ACA change spares midsize businesses from rate increases


Last week President Barack Obama signed a rare change to the Affordable Care Act (ACA), stopping a federal mandate that insurers and business associations say would have raised insurance premiums on many businesses.

The Protecting Affordable Coverage for Employees (PACE) Act stopped the requirement that states redefine small employers as businesses having up to 100 employees. Many states define small businesses as having 50 or fewer employees.

The PACE Act received strong bipartisan support in Congress, with U.S. Sen. Tim Scott (R-S.C.) joining on as one of the main Senate sponsors of the bill.

“With the PACE Act quickly signed into law, we have taken a great step forward in protecting small and midsize businesses from the harmful effects of Obamacare,” Scott said in a statement.


Scott said he is still “committed to a full repeal of the health care law, and will keep working to find solutions that put doctors and patients in charge – not the federal government.”

Insurers of small employers must provide 10 essential health benefits, whereas large group and self-insured plans do not have to offer those benefits. Small group insurers also have strict community rating rules, which require underwriters to only take into account age, geographic location, family composition and tobacco use when setting rates.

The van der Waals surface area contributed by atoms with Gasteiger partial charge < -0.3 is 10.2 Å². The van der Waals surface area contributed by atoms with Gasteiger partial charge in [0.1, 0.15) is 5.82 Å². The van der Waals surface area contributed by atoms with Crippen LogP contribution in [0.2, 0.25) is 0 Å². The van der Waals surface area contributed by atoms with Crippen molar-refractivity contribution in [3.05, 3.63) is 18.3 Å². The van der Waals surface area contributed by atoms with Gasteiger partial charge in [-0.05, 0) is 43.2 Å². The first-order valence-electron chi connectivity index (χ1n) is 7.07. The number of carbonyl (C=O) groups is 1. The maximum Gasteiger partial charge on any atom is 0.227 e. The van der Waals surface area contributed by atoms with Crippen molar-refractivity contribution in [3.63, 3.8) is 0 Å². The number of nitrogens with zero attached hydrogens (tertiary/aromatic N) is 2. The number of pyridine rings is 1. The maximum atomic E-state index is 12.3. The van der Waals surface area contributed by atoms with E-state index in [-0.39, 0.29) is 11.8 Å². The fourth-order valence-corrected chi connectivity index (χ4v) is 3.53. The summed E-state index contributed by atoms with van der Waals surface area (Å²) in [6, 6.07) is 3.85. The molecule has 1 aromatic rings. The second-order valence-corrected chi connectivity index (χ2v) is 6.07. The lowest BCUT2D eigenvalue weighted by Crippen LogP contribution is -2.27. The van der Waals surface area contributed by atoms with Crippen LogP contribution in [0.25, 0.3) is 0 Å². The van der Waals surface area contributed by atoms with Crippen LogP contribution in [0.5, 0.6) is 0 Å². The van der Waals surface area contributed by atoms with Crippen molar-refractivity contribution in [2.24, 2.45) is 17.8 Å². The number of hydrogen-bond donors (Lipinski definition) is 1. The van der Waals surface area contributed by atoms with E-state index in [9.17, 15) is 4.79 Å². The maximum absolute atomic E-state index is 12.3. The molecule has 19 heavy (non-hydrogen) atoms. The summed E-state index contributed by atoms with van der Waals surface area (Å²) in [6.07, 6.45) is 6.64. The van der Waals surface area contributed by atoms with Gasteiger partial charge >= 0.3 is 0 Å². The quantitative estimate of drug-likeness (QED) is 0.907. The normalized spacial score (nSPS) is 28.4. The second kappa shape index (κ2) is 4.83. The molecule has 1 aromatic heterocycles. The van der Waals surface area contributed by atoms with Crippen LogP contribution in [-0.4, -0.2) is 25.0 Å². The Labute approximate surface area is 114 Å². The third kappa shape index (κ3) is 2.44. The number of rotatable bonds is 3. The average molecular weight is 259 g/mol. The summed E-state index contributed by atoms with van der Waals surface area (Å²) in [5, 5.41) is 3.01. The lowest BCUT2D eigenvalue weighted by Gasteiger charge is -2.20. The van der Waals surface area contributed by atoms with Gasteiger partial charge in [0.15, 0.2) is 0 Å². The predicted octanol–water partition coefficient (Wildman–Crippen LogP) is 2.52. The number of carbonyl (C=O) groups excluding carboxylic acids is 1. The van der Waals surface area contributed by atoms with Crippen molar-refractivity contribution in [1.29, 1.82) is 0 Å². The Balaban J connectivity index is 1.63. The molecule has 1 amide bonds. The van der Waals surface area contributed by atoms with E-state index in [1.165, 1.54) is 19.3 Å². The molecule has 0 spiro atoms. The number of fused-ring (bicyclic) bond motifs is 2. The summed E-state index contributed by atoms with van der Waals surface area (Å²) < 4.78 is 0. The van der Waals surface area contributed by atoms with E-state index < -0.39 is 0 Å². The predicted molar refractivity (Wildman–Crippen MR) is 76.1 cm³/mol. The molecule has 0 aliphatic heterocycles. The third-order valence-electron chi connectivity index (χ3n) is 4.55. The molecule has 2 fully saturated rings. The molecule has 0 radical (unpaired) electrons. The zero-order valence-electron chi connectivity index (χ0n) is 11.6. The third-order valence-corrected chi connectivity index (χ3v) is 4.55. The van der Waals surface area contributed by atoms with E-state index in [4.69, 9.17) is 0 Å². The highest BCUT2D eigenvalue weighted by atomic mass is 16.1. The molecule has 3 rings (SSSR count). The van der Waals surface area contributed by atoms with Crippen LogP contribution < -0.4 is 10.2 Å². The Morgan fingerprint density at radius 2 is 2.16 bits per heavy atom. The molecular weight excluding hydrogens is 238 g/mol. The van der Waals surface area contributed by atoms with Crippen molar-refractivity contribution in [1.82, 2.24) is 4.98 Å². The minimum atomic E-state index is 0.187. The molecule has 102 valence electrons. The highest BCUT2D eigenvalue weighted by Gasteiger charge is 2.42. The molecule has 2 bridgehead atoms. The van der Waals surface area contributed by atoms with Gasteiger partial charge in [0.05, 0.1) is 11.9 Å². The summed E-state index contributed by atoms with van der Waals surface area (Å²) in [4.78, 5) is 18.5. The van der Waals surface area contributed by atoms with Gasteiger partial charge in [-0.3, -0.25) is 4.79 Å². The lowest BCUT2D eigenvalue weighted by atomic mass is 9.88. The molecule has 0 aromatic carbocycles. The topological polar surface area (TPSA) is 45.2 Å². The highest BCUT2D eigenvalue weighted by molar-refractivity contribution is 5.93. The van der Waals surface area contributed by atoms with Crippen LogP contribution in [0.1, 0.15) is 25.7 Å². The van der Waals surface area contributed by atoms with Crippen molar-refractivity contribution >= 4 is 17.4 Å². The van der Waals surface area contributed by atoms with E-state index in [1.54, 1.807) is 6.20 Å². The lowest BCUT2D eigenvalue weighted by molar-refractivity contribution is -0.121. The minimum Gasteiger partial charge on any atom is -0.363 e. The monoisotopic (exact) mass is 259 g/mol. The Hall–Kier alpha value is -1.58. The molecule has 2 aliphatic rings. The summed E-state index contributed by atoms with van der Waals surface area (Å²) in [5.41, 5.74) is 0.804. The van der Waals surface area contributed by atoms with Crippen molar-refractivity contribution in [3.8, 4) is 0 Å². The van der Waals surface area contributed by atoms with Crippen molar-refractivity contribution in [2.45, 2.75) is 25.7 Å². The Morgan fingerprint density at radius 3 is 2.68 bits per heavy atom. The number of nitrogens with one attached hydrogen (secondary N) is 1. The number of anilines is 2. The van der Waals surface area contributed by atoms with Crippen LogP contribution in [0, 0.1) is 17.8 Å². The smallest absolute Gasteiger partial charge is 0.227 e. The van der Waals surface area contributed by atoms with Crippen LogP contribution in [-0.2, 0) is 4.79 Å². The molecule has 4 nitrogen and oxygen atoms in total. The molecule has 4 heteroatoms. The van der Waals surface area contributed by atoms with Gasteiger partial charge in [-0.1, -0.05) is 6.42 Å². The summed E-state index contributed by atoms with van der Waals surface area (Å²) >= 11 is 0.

States still have the option to redefine small businesses to include up to 100 employees.

Without the change to the ACA, as many as 80 percent of businesses with 51-100 employees could have seen insurance rate increases, said Howard Einstein, a principal at Rosenfeld Einstein/Marsh & McLennan Agency in Greenville.

Einstein said many midsize businesses didn’t realize they would be affected by the change. “Most of those groups were going to get clobbered and have humongous rate increases,” he said.

To delay the rate increases, insurance companies were offering early renewal options that would postpone the new rates until 2017.

U.S. Sen. Jeanne Shaheen (D-N.H.), another of the bill’s main sponsors, said in a statement, “I’m very pleased that, in this instance, Congress rose above the partisan squabbling to make this improvement to the health care reform bill, and I hope it’s a good omen for further cooperation.”

One of those further reforms could be eliminating the controversial excise tax – also known as the Cadillac tax – on high-cost health plans.

The tax has come under increased criticism lately from Democrats. Democratic presidential candidate Hillary Clinton made news last month when she came out against the tax. Her Democratic rival U.S. Sen. Bernie Sanders (D-N.Y.) is also against the tax.

Einstein said the tax punishes people with a high number of claims or with good benefits. However, repealing the Cadillac tax could be difficult because it is one of the main ways to fund other provisions in the ACA, he said.



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